UDA50 disk controller
uda0 at uba? csr 0172150
uda1 at uba? csr 0160334
mscpbus* at uda?
This is a driver for the DEC UDA50 disk controller and other
compatible controllers. The UDA50 communicates with the host through a
packet protocol known as the Mass Storage Control Protocol (MSCP). Consult
<vax/mscp.h> for a
detailed description of this protocol.
uda driver is a typical block-device
disk driver; see
physio(9) for a description of block I/O. The script
MAKEDEV(8) should be used to create the
special files; should a special file need to be created by hand, consult
MSCP_PARANOIA option enables runtime
checking on all transfer completion responses from the controller. This
increases disk I/O overhead and may be undesirable on slow machines, but is
The first sector of each disk contains both a first-stage bootstrap program and a disk label containing geometry information and partition layouts (see disklabel(5)). This sector is normally write-protected, and disk-to-disk copies should avoid copying this sector. The label may be updated with disklabel(8), which can also be used to write-enable and write-disable the sector. The next 15 sectors contain a second-stage bootstrap program.
During autoconfiguration, as well as when a drive is opened after all partitions are closed, the first sector of the drive is examined for a disk label. If a label is found, the geometry of the drive and the partition tables are taken from it. If no label is found, the driver configures the type of each drive when it is first encountered. A default partition table in the driver is used for each type of disk when a pack is not labelled. The origin and size (in sectors) of the default pseudo-disks on each drive are shown below. Not all partitions begin on cylinder boundaries, as on other drives, because previous drivers used one partition table for all drive types. Variants of the partition tables are common; check the driver and the file /etc/disktab (disktab(5)) for other possibilities.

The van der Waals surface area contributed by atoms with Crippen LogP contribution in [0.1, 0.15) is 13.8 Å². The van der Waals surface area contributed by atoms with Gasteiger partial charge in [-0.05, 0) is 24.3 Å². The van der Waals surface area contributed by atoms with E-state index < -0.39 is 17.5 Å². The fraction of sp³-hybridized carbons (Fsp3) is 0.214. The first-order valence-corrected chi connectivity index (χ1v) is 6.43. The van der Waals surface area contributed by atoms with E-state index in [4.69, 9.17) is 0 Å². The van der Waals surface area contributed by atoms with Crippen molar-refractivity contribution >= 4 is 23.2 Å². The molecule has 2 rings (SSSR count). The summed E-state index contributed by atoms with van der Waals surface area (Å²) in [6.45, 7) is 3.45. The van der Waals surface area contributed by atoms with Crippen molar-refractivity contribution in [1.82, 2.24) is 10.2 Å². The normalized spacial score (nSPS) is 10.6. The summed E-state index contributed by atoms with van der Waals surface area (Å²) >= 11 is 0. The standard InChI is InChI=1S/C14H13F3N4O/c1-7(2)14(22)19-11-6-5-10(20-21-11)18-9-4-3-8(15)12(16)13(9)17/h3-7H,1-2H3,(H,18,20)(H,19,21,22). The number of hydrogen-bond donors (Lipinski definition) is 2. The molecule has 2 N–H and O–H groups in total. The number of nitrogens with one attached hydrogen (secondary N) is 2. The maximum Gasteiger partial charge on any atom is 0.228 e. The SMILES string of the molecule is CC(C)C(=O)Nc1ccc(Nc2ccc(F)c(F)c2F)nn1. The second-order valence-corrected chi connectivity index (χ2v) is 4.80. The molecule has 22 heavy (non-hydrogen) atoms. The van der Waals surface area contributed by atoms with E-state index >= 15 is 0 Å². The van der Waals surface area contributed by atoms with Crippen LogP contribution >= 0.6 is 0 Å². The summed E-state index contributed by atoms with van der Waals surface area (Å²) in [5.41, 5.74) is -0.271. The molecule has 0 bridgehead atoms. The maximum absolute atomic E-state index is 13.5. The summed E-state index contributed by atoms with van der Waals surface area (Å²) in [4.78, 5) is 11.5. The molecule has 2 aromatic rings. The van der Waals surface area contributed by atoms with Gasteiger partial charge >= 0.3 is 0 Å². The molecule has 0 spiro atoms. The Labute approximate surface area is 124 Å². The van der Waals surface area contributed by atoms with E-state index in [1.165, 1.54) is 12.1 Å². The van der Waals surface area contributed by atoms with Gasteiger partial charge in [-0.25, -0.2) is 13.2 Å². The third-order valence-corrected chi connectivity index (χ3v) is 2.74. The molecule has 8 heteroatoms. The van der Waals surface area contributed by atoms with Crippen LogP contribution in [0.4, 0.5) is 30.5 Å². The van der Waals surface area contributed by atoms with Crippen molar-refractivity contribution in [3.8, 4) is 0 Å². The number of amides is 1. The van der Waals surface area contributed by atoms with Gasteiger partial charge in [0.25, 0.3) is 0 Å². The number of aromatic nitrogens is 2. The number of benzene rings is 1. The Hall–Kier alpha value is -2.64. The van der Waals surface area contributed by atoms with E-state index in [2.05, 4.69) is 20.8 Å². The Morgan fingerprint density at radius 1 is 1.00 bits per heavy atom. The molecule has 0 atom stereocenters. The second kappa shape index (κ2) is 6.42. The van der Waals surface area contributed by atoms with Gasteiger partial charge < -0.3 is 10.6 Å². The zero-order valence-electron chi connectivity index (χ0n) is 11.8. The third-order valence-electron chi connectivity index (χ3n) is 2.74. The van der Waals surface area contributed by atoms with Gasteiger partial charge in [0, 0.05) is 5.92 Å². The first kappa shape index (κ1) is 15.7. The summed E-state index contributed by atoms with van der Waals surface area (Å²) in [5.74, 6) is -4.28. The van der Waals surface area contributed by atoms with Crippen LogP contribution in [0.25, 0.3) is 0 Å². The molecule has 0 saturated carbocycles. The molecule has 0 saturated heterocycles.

Special file names begin with
rra’ for the block and character
files respectively. The second component of the name, a drive unit number in
the range of zero to seven, is represented by a
?’ in the disk layouts below. The
last component of the name is the file system partition designated by a
letter from ‘
h’ and which corresponds to a minor
device number set: zero to seven, eight to 15, 16 to 23 and so forth for
drive zero, drive two and drive three respectively (see
physio(9)). The location and size (in sectors) of the partitions:
|ra?d||49324||82080||same as 4.2BSD ra?g|
|ra?e||131404||268772||same as 4.2BSD ra?h|
|ra?e||49324||193282||same as old Berkeley ra?g|
|ra?f||49324||82080||same as 4.2BSD ra?g|
|ra?h||131404||111202||same as 4.2BSD|